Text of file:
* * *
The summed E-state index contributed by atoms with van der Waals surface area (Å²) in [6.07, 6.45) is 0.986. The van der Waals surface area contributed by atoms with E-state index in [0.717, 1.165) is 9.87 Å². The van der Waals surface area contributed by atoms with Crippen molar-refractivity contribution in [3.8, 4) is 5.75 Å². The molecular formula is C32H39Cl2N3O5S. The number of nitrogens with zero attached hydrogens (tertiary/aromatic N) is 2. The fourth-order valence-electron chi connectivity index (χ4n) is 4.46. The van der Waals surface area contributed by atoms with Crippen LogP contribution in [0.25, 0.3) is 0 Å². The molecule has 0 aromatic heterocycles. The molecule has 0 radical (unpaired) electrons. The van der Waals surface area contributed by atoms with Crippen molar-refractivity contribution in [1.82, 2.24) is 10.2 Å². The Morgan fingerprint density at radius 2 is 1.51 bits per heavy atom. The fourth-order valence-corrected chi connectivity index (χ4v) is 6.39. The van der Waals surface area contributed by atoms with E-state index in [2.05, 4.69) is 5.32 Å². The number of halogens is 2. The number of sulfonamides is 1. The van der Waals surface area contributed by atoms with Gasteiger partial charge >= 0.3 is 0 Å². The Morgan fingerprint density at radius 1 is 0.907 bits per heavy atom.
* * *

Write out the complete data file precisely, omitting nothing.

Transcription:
The summed E-state index contributed by atoms with van der Waals surface area (Å²) in [6.07, 6.45) is 0.986. The van der Waals surface area contributed by atoms with E-state index in [0.717, 1.165) is 9.87 Å². The van der Waals surface area contributed by atoms with Crippen molar-refractivity contribution in [3.8, 4) is 5.75 Å². The molecular formula is C32H39Cl2N3O5S. The number of nitrogens with zero attached hydrogens (tertiary/aromatic N) is 2. The fourth-order valence-electron chi connectivity index (χ4n) is 4.46. The van der Waals surface area contributed by atoms with Crippen LogP contribution in [0.25, 0.3) is 0 Å². The molecule has 0 aromatic heterocycles. The molecule has 0 radical (unpaired) electrons. The van der Waals surface area contributed by atoms with Crippen molar-refractivity contribution in [1.82, 2.24) is 10.2 Å². The Morgan fingerprint density at radius 2 is 1.51 bits per heavy atom. The fourth-order valence-corrected chi connectivity index (χ4v) is 6.39. The van der Waals surface area contributed by atoms with E-state index in [2.05, 4.69) is 5.32 Å². The number of halogens is 2. The number of sulfonamides is 1. The van der Waals surface area contributed by atoms with Gasteiger partial charge >= 0.3 is 0 Å². The Morgan fingerprint density at radius 1 is 0.907 bits per heavy atom.